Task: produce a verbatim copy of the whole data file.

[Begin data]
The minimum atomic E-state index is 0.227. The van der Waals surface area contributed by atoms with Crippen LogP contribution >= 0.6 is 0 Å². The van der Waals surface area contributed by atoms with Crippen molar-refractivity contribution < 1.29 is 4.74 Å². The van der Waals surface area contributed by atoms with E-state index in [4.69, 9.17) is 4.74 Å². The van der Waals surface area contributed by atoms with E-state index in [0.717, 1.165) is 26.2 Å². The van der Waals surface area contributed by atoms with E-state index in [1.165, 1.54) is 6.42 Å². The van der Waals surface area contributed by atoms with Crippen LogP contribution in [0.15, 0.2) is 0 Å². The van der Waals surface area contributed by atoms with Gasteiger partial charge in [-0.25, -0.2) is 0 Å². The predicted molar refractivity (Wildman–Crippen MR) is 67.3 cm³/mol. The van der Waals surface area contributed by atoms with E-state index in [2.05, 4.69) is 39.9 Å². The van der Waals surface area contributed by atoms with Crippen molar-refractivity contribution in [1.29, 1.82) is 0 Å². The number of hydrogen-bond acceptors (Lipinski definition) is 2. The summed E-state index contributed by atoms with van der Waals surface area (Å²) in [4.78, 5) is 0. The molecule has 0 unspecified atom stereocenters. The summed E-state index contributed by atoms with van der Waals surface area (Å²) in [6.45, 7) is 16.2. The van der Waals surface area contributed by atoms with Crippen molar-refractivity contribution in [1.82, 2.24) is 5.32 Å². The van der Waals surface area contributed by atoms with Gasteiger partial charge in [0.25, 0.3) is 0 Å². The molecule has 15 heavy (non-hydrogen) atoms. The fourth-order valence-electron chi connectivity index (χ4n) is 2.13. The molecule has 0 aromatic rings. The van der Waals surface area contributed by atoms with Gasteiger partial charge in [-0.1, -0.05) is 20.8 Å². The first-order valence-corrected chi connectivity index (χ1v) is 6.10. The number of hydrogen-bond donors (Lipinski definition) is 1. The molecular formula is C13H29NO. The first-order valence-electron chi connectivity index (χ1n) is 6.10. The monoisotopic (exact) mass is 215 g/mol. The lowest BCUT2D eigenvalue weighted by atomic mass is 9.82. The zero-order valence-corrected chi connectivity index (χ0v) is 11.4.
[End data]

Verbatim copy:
The minimum atomic E-state index is 0.227. The van der Waals surface area contributed by atoms with Crippen LogP contribution >= 0.6 is 0 Å². The van der Waals surface area contributed by atoms with Crippen molar-refractivity contribution < 1.29 is 4.74 Å². The van der Waals surface area contributed by atoms with E-state index in [4.69, 9.17) is 4.74 Å². The van der Waals surface area contributed by atoms with E-state index in [0.717, 1.165) is 26.2 Å². The van der Waals surface area contributed by atoms with E-state index in [1.165, 1.54) is 6.42 Å². The van der Waals surface area contributed by atoms with Crippen LogP contribution in [0.15, 0.2) is 0 Å². The van der Waals surface area contributed by atoms with Gasteiger partial charge in [-0.25, -0.2) is 0 Å². The predicted molar refractivity (Wildman–Crippen MR) is 67.3 cm³/mol. The van der Waals surface area contributed by atoms with E-state index in [2.05, 4.69) is 39.9 Å². The van der Waals surface area contributed by atoms with Crippen molar-refractivity contribution in [1.29, 1.82) is 0 Å². The number of hydrogen-bond acceptors (Lipinski definition) is 2. The summed E-state index contributed by atoms with van der Waals surface area (Å²) in [4.78, 5) is 0. The molecule has 0 unspecified atom stereocenters. The summed E-state index contributed by atoms with van der Waals surface area (Å²) in [6.45, 7) is 16.2. The van der Waals surface area contributed by atoms with Crippen molar-refractivity contribution in [1.82, 2.24) is 5.32 Å². The van der Waals surface area contributed by atoms with Gasteiger partial charge in [0.25, 0.3) is 0 Å². The molecule has 15 heavy (non-hydrogen) atoms. The fourth-order valence-electron chi connectivity index (χ4n) is 2.13. The molecule has 0 aromatic rings. The van der Waals surface area contributed by atoms with Gasteiger partial charge in [-0.1, -0.05) is 20.8 Å². The first-order valence-corrected chi connectivity index (χ1v) is 6.10. The number of hydrogen-bond donors (Lipinski definition) is 1. The molecular formula is C13H29NO. The first-order valence-electron chi connectivity index (χ1n) is 6.10. The monoisotopic (exact) mass is 215 g/mol. The lowest BCUT2D eigenvalue weighted by atomic mass is 9.82. The zero-order valence-corrected chi connectivity index (χ0v) is 11.4.